This team preview is part of the RTC Big 12 microsite’s preseason coverage.
Burning Question: Can the Mountaineers get back to the NCAA Tournament without Juwan Staten?
West Virginia alumnus Bob Huggins returned to Morgantown in April 2007 to take over as head coach of the men’s basketball program. He made his presence immediately felt by getting the Mountaineers back into the NCAA Tournament during his first season. The school would go on to make five straight appearances in the Big Dance and produce one of my favorite tournament moments along the way. In the Elite Eight of the 2010 NCAA Tournament, a Mountaineers squad led by Da’Sean Butler and Devin Ebanks upset a Kentucky team keyed by John Wall and Demarcus Cousins, 73-66. The game itself wasn’t all that interesting, but I’m a sucker for a bit of showmanship combined with just the right amount of taunting. So when I later stumbled across video of West Virginia players celebrating the victory by doing the John Wall dance on the podium, the moment became forever etched in my mind. It was peak college basketball — young kids without much an NBA future enjoying their victory over a roster full of NBA talent on the sport’s biggest stage.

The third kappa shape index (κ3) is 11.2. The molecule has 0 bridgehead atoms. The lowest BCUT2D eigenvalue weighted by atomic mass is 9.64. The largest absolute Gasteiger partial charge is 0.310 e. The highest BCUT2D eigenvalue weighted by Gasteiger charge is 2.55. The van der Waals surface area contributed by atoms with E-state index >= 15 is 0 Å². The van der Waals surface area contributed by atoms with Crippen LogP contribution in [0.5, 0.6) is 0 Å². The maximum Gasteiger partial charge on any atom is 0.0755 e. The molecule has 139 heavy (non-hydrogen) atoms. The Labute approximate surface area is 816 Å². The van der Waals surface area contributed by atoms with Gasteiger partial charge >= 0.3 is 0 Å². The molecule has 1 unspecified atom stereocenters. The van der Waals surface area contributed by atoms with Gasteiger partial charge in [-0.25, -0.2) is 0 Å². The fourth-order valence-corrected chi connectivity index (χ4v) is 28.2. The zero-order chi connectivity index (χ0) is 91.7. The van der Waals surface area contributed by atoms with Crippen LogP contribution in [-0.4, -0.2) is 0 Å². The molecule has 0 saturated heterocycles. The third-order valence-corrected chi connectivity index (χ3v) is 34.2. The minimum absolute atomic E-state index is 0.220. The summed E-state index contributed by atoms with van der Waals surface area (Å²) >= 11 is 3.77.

Unfortunately, West Virginia’s fall from that peak was rather precipitous. Sure, the Mountaineers made the NCAAs the next two seasons, but they failed both times to get past the first weekend. In 2013 and 2014, the school missed the NCAA Tournament altogether, and after a 2014 trip to the NIT, two of Huggins’ top three scorers transferred out of the program. Things in Morgantown appeared to be in a downward spiral, as the Mountaineers were picked to finish tied for sixth in the Big 12 going into last season. Last year’s team, though, would end up exceeding those expectations. Behind All-Big 12 point guard Juwan Staten, West Virginia stormed out of the gates to a 12-1 record in non-conference play before finishing 11-7 in the Big 12, good for a fourth place tie with Baylor. The catalyst to that run was a decision by Huggins to employ a fast-paced, high-pressure full-court press that forced opponents to make very difficult decisions. The change worked. The Mountaineers returned to the NCAA Tournament for the first time in three years and made the Sweet Sixteen where they ran into a Kentucky team stacked with NBA talent once again. Despite the successful season to that point, there was no celebratory John Wall dance this time as the Mountaineers were pummeled by 39 points.